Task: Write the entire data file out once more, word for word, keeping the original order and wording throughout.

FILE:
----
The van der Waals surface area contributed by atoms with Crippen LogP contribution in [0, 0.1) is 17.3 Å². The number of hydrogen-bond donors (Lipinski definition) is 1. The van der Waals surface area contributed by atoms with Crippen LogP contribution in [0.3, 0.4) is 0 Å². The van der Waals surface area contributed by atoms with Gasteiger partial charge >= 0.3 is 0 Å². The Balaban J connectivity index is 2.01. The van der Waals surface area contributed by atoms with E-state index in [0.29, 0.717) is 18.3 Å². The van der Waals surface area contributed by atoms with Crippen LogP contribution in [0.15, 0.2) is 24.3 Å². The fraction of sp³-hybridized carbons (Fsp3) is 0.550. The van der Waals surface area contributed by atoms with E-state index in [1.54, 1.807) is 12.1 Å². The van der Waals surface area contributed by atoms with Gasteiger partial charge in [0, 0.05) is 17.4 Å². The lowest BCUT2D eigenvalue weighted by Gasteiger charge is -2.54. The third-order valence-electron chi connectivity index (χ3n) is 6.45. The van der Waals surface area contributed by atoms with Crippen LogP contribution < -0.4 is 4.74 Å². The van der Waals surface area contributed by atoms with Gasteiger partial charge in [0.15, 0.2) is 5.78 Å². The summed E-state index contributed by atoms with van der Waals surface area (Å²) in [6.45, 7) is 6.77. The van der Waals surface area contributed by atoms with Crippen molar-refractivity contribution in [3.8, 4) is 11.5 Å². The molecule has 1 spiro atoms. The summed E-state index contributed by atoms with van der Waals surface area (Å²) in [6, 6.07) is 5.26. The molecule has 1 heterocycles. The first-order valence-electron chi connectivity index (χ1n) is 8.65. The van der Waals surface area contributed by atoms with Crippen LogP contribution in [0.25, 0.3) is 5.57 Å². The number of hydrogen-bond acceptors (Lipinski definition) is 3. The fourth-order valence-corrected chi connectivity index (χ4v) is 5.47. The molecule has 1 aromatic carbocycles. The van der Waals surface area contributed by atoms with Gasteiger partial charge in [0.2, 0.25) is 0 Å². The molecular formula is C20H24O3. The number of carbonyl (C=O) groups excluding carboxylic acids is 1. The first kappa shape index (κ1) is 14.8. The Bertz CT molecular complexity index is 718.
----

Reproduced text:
The van der Waals surface area contributed by atoms with Crippen LogP contribution in [0, 0.1) is 17.3 Å². The number of hydrogen-bond donors (Lipinski definition) is 1. The van der Waals surface area contributed by atoms with Crippen LogP contribution in [0.3, 0.4) is 0 Å². The van der Waals surface area contributed by atoms with Gasteiger partial charge >= 0.3 is 0 Å². The Balaban J connectivity index is 2.01. The van der Waals surface area contributed by atoms with E-state index in [0.29, 0.717) is 18.3 Å². The van der Waals surface area contributed by atoms with Crippen LogP contribution in [0.15, 0.2) is 24.3 Å². The fraction of sp³-hybridized carbons (Fsp3) is 0.550. The van der Waals surface area contributed by atoms with E-state index in [1.54, 1.807) is 12.1 Å². The van der Waals surface area contributed by atoms with Gasteiger partial charge in [0, 0.05) is 17.4 Å². The lowest BCUT2D eigenvalue weighted by Gasteiger charge is -2.54. The third-order valence-electron chi connectivity index (χ3n) is 6.45. The van der Waals surface area contributed by atoms with Crippen LogP contribution < -0.4 is 4.74 Å². The van der Waals surface area contributed by atoms with Gasteiger partial charge in [0.15, 0.2) is 5.78 Å². The summed E-state index contributed by atoms with van der Waals surface area (Å²) in [6.45, 7) is 6.77. The van der Waals surface area contributed by atoms with Crippen molar-refractivity contribution in [3.8, 4) is 11.5 Å². The molecule has 1 spiro atoms. The summed E-state index contributed by atoms with van der Waals surface area (Å²) in [6, 6.07) is 5.26. The molecule has 1 heterocycles. The first-order valence-electron chi connectivity index (χ1n) is 8.65. The van der Waals surface area contributed by atoms with Crippen LogP contribution in [0.25, 0.3) is 5.57 Å². The number of hydrogen-bond acceptors (Lipinski definition) is 3. The fourth-order valence-corrected chi connectivity index (χ4v) is 5.47. The molecule has 1 aromatic carbocycles. The van der Waals surface area contributed by atoms with Gasteiger partial charge in [0.2, 0.25) is 0 Å². The molecular formula is C20H24O3. The number of carbonyl (C=O) groups excluding carboxylic acids is 1. The first kappa shape index (κ1) is 14.8. The Bertz CT molecular complexity index is 718.